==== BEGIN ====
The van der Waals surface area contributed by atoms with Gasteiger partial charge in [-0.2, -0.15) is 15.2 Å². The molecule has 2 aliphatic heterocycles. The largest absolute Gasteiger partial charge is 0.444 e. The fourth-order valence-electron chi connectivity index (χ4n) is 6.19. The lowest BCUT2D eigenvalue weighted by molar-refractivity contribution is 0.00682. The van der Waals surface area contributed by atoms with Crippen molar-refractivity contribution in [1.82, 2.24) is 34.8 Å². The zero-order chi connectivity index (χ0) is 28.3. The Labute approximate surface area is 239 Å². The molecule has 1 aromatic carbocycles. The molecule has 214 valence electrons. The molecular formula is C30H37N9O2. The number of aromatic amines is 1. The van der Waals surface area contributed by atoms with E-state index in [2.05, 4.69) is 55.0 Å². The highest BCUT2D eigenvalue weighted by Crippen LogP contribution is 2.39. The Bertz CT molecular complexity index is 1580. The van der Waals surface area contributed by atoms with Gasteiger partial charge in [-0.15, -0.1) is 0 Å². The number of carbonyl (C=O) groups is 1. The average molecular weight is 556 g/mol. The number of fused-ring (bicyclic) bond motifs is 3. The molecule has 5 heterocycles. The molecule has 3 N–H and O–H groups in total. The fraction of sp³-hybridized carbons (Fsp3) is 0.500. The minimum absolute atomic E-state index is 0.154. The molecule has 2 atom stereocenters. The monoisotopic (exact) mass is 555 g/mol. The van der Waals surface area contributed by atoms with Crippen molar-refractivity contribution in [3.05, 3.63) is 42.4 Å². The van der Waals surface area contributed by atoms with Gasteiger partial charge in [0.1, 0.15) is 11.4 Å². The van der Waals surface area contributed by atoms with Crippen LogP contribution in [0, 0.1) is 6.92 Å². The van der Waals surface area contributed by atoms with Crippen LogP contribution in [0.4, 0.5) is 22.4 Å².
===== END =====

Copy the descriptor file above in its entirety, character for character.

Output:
The van der Waals surface area contributed by atoms with Gasteiger partial charge in [-0.2, -0.15) is 15.2 Å². The molecule has 2 aliphatic heterocycles. The largest absolute Gasteiger partial charge is 0.444 e. The fourth-order valence-electron chi connectivity index (χ4n) is 6.19. The lowest BCUT2D eigenvalue weighted by molar-refractivity contribution is 0.00682. The van der Waals surface area contributed by atoms with Crippen molar-refractivity contribution in [1.82, 2.24) is 34.8 Å². The zero-order chi connectivity index (χ0) is 28.3. The Labute approximate surface area is 239 Å². The molecule has 1 aromatic carbocycles. The molecule has 214 valence electrons. The molecular formula is C30H37N9O2. The number of aromatic amines is 1. The van der Waals surface area contributed by atoms with E-state index in [2.05, 4.69) is 55.0 Å². The highest BCUT2D eigenvalue weighted by Crippen LogP contribution is 2.39. The Bertz CT molecular complexity index is 1580. The van der Waals surface area contributed by atoms with Gasteiger partial charge in [-0.15, -0.1) is 0 Å². The number of carbonyl (C=O) groups is 1. The average molecular weight is 556 g/mol. The number of fused-ring (bicyclic) bond motifs is 3. The molecule has 5 heterocycles. The molecule has 3 N–H and O–H groups in total. The fraction of sp³-hybridized carbons (Fsp3) is 0.500. The minimum absolute atomic E-state index is 0.154. The molecule has 2 atom stereocenters. The monoisotopic (exact) mass is 555 g/mol. The van der Waals surface area contributed by atoms with Crippen molar-refractivity contribution in [3.05, 3.63) is 42.4 Å². The van der Waals surface area contributed by atoms with Gasteiger partial charge in [0.1, 0.15) is 11.4 Å². The van der Waals surface area contributed by atoms with Crippen LogP contribution in [0, 0.1) is 6.92 Å². The van der Waals surface area contributed by atoms with Crippen LogP contribution in [0.4, 0.5) is 22.4 Å².